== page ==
Exports as a strategy
Exporting should be part of your business plan and it isn't for most companies. Last week I found out
the full story on international trade from the Undersecretary of International
Trade for the U.S. Department of Commerce, Francisco Sanchez.
One of the crown jewels of Southeast Florida’s economy, Port
Everglades, is positioning for expansion in exports with the addition of the U.S. Commercial Service’s Export Assistance Center
and Sanchez was in town to cut the ribbon with other notables.
South Florida ranks seventh in the United States for exports
at $58 billion, according to U.S. Census Bureau data. Yet only one percent of U.S. companies actively
export goods or services, and of that number 58 percent export to only one
About ten years ago Richard Ticktin, president and CEO of Synergy Labs, a Fort Lauderdale animal
health product manufacturer, was exhibiting at a domestic trade show when he
was approached by several foreign companies wanting to do business with
him. Now, exports represent over 25 percent
of his annual sales.
“We have the advantage of Made in America on our label which
allows us to add a premium to our products,” Ticktin said. “My advice to Chamber members is to contact
the US Commercial Services Export Assistance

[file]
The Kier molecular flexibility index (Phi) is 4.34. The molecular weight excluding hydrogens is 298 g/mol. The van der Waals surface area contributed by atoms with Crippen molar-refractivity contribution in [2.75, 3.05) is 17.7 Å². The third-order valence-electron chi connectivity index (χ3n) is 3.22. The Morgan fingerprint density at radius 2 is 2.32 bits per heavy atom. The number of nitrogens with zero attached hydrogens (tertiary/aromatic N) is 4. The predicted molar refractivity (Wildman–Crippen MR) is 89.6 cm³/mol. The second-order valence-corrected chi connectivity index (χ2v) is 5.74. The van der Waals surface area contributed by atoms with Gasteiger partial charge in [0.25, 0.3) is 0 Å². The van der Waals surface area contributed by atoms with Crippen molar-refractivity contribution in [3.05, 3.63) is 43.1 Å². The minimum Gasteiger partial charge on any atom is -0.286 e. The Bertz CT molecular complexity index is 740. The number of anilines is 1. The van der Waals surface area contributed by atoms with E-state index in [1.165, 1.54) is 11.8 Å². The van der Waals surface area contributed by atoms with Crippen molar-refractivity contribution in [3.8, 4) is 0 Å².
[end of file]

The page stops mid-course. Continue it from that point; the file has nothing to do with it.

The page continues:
Center for fantastic free information and help.”
Through the Center you can receive customized market and
industry briefings along with timely and relevant market research. The Center will even help with appointments
with prospective trade partners in key industry sectors.
In an effort to increase international trade and jobs, we
will be partnering with our strategic alliances to double exports over the next
But attracting more American exports is only part of the
equation. We also must continue to
reduce trade barriers by enacting more free trade agreements. We have patiently requested adoption of these
agreements for many years. According to Undersecretary
Sanchez, we are moving forward with an agreement in Colombia.
You currently may not be in a position to export, however, including
exports in future expansion plans makes sense.